To inform and engage the populace of Lanark County and Smiths Falls in the effects of climate change on our region and to motivate them around the actions we can and are taking to cut carbon emissions and adapt to the climate catastrophe locally.
What we are working on
Liaise with all of the CNL Working Groups to pick up and share interesting stories and developments.
Produce a monthly article for placement in the media on developments in the organization
Write and place stories in the local media and social media.
Develop a Speakers Bureau to provide speakers to schools, community organizations, municipalities, and through other avenues presented by the Covid pandemic
Produce a monthly newsletter to update members on what’s happening in the organization, on relevant research and on successes of the CNL
As it develops, the WG intends to produce videos for YouTube, to develop and produce an online course on Climate Change in Lanark County and Smiths Falls (the Effects and Mitigation and Adaptation Activities) and, once the pandemic is under control, to host Climate Cafes.
Who We Are
El is a Dalhousie University student taking a break from her studies in Marine Biology and helping create real change in her hometown of Smiths Falls. She became a United Nations Junior Ambassador for Generation SDG and created an eco-friendly initiative called Pieces Against Plastic. Murphy sells her eco-friendly, ocean themed art to raise awareness about the dangers plastic pose to the ocean and its inhabitants. Sharks are her favourite! Keep up with her on Instagram: @piecesagainstplastic.
Emily has worked for the past 15 years as a theatre artist, educator and events producer. Currently at CNL and as an Artistic Associate at the Ottawa Children’s Festival she is interested in making live experiences that bring together intergenerational groups of people and develop their relationship to place and each other. With an MFA in Interdisciplinary Arts, she has taught at University of Ottawa and Algonquin College. She lives in Almonte where she spends much of her time with her two small kids, learning to love all types of weather, and attempting to identify birds, plants and construction vehicles.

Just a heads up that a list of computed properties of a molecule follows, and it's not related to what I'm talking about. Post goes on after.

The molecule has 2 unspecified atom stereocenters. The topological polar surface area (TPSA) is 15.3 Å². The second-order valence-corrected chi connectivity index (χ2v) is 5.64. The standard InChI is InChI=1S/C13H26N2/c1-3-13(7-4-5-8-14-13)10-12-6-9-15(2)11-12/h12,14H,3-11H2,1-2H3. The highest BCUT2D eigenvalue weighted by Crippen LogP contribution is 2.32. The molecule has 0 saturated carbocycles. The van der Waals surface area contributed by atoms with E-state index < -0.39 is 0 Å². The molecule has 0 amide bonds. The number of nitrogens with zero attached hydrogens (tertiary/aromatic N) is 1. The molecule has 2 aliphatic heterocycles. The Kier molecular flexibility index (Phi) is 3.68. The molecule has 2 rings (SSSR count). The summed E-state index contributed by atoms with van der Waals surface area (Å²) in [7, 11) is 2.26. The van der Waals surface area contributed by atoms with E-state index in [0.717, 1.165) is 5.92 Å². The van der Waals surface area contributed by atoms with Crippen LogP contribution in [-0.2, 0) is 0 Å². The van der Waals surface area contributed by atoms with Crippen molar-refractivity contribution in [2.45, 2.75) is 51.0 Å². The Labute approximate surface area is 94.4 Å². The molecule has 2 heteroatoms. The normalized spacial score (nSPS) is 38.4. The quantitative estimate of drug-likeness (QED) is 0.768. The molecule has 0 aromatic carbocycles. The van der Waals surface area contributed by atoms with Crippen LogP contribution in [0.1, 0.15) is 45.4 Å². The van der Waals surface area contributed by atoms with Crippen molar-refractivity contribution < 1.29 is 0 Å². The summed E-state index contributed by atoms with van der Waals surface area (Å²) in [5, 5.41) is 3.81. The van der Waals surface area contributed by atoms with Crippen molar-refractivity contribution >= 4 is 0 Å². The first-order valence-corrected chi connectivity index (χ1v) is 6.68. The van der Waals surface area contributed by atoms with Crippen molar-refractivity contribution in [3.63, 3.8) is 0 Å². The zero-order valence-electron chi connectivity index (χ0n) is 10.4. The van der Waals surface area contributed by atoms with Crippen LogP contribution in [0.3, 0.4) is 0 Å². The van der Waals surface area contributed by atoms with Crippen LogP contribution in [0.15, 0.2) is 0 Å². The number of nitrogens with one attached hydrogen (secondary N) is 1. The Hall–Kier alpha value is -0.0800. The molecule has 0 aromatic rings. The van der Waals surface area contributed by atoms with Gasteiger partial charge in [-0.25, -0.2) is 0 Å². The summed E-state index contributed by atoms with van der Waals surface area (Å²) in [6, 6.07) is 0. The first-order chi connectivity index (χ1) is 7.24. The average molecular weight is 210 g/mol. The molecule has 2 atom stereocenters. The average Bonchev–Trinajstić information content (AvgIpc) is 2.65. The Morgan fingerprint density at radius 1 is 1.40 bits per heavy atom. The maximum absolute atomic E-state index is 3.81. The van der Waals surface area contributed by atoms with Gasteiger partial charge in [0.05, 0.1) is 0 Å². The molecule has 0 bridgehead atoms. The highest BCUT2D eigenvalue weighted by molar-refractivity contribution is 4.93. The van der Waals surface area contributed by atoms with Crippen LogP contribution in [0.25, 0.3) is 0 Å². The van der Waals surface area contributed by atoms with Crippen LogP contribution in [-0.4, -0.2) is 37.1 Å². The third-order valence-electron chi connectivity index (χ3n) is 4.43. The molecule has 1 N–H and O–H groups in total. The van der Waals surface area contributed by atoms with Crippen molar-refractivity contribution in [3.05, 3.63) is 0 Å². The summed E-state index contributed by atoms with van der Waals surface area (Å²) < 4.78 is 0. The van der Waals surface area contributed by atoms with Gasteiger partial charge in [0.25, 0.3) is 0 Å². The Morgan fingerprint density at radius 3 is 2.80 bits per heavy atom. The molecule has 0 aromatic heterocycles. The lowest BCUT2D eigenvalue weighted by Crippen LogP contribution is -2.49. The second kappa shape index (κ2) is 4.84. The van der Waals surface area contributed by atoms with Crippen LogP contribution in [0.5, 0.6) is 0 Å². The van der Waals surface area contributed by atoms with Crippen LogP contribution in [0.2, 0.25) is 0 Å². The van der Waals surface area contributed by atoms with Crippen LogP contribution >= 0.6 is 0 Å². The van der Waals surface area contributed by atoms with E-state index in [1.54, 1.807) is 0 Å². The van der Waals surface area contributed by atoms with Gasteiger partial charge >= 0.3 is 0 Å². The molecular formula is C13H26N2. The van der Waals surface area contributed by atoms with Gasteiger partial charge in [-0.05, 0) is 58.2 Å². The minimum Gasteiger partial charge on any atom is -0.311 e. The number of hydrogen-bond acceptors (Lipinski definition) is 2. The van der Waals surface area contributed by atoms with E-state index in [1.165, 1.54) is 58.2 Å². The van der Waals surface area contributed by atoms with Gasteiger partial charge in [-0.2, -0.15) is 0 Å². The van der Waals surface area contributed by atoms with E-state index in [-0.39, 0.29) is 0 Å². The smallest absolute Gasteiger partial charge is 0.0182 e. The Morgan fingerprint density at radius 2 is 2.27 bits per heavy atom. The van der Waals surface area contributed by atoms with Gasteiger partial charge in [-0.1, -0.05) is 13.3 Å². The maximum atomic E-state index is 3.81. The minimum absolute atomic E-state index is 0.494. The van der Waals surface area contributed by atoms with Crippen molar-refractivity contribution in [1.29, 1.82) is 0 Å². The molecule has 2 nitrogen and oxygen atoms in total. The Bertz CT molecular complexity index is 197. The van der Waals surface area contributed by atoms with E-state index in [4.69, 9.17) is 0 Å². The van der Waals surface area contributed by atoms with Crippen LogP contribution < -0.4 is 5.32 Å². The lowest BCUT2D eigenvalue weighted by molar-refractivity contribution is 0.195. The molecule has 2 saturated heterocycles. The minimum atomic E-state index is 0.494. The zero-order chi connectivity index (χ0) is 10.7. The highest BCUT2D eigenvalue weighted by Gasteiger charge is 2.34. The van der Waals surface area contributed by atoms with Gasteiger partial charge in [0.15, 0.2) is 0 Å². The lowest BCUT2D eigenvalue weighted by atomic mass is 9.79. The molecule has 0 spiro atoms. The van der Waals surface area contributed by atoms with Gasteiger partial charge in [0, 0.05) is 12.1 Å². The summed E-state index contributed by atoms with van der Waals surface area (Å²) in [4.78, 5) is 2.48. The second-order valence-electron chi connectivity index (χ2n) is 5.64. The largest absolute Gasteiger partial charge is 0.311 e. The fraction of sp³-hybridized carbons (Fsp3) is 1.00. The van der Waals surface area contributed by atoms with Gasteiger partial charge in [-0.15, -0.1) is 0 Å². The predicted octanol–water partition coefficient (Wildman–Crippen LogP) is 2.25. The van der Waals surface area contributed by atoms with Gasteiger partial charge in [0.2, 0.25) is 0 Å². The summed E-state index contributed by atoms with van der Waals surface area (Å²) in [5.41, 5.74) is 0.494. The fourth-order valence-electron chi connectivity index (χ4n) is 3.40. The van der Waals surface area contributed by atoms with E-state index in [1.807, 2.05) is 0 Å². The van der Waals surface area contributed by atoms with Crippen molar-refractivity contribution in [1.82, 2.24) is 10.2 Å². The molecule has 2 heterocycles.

Tom Shoebridge has taught communications, film and screenwriting for over 50 years. In 1981, he founded Canada’s first professional film and television training school in Canada, which he oversaw for 29 years. Over those years, he was privileged to work with over 300 of the top Canadian and international filmmakers. Tom has been invited to teach screenwriting in a number of countries as well as at locations across Canada. He also created the first Canadian post-graduate Screenwriting program at Algonquin College where he taught full-time for over three decades.
Since highschool in the late ‘60’s I have been interested in social justice and environmental issues. I grew up near Toronto on the shore of Lake Ontario, and witnessing Pollution Probe work to stop the acid rain that was killing the Great Lakes, motivated me to join their campaign. Another big life changing issue around this time ( 1970’s) was meeting and becoming friends with many people coming to Canada to dodge the US draft to the war in Vietnam This started a life long devotion to citizen activism challenging the status quo.
Susan Brandum – Group Facilitator
Before moving to Port Elmsley 25 years ago, Sue was a specialist energy writer and the volunteer manager of the Coalition for a Green Economic Recovery. She co-authored the underground bestseller, Get A Life! She became the general manager of REAL, delivering programs that helped local residents improve their energy efficiency, naturalize their yards and shorelines, manage their wells and septic systems and reuse goods when she established the REAL Deal Reuse Store. Sue wrote Tay Valley Township’s Climate Action Plan. Sue grew up mainly in Shawville, Quebec.
Susan Berlin was the first Social Policy Planner for the City of Toronto, the head of the Canadian Healthy Communities Project, an editor, and writer of articles and books. She is committed to democratic process and a believer that communication is the way to achieve it. She has two grown sons and one half-grown grandson, and lives in Lanark Highlands with two dogs and way too many spinning wheels and looms.
Tony Cote is a retired journalist with 40 years of experience on daily newspapers in Toronto and Ottawa. The last 25 years were spent on writing a daily column on consumer issues. He has been active in social issues for the past 60 years, a passion when he heard Tommy Douglas speak when he was 12 or 13-years-old. From what is now called Black Lives Matter to anti-war marches and demonstrations interspersed with more than 40 years of labour activism he is now focussing on environmental issues. He is also on the board of a major political party in Lanark.
Louise McDiarmid is a retired librarian and storyteller who until recently lived in a PerthWorks home designed for environmental sustainability. As co-founder of Tay Commons Cohousing, she was heavily involved in the attempt to establish cohousing for seniors seeking an independent and sustainable lifestyle with neighbourly friendship and support. Concern about the state of the earth which today’s children will inherit has spurred her to join the town of Perth’s Climate Change Sustainability Advisory Panel and to engage with Climate Network Lanark.
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Image © Monique M. M. Renaud